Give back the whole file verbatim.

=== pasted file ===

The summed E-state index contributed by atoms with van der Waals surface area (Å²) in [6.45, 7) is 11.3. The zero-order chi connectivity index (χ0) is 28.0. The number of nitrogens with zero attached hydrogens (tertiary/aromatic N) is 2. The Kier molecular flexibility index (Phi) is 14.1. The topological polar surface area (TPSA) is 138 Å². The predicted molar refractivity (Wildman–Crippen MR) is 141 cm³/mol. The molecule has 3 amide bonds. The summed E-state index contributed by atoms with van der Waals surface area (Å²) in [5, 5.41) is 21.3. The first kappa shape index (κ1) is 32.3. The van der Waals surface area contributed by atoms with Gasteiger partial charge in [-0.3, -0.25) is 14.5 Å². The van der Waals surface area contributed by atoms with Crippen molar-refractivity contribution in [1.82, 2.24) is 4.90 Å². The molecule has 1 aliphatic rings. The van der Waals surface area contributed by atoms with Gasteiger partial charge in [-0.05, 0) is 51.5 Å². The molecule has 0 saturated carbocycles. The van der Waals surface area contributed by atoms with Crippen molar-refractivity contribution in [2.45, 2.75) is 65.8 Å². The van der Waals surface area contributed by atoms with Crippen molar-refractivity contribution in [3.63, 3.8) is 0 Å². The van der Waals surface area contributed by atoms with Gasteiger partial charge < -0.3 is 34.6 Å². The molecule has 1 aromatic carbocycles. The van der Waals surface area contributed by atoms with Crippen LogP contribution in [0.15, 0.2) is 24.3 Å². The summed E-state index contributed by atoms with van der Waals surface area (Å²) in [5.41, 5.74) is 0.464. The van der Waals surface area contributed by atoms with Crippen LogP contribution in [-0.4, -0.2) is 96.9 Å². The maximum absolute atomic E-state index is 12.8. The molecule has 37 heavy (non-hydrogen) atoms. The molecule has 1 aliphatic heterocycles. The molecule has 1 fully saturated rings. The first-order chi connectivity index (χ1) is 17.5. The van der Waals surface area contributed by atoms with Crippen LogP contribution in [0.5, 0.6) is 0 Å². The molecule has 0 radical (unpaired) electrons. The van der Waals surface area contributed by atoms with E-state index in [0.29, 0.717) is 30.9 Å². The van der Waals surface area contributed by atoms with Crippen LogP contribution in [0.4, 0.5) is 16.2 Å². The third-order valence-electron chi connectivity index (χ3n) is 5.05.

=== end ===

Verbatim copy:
The summed E-state index contributed by atoms with van der Waals surface area (Å²) in [6.45, 7) is 11.3. The zero-order chi connectivity index (χ0) is 28.0. The number of nitrogens with zero attached hydrogens (tertiary/aromatic N) is 2. The Kier molecular flexibility index (Phi) is 14.1. The topological polar surface area (TPSA) is 138 Å². The predicted molar refractivity (Wildman–Crippen MR) is 141 cm³/mol. The molecule has 3 amide bonds. The summed E-state index contributed by atoms with van der Waals surface area (Å²) in [5, 5.41) is 21.3. The first kappa shape index (κ1) is 32.3. The van der Waals surface area contributed by atoms with Gasteiger partial charge in [-0.3, -0.25) is 14.5 Å². The van der Waals surface area contributed by atoms with Crippen molar-refractivity contribution in [1.82, 2.24) is 4.90 Å². The molecule has 1 aliphatic rings. The van der Waals surface area contributed by atoms with Gasteiger partial charge in [-0.05, 0) is 51.5 Å². The molecule has 0 saturated carbocycles. The van der Waals surface area contributed by atoms with Crippen molar-refractivity contribution in [2.45, 2.75) is 65.8 Å². The van der Waals surface area contributed by atoms with Crippen molar-refractivity contribution in [3.63, 3.8) is 0 Å². The van der Waals surface area contributed by atoms with Gasteiger partial charge < -0.3 is 34.6 Å². The molecule has 1 aromatic carbocycles. The van der Waals surface area contributed by atoms with Crippen LogP contribution in [0.15, 0.2) is 24.3 Å². The summed E-state index contributed by atoms with van der Waals surface area (Å²) in [5.41, 5.74) is 0.464. The van der Waals surface area contributed by atoms with Crippen LogP contribution in [-0.4, -0.2) is 96.9 Å². The maximum absolute atomic E-state index is 12.8. The molecule has 37 heavy (non-hydrogen) atoms. The molecule has 1 aliphatic heterocycles. The molecule has 1 fully saturated rings. The first-order chi connectivity index (χ1) is 17.5. The van der Waals surface area contributed by atoms with Crippen LogP contribution in [0.5, 0.6) is 0 Å². The molecule has 0 radical (unpaired) electrons. The van der Waals surface area contributed by atoms with E-state index in [0.29, 0.717) is 30.9 Å². The van der Waals surface area contributed by atoms with Crippen LogP contribution in [0.4, 0.5) is 16.2 Å². The third-order valence-electron chi connectivity index (χ3n) is 5.05.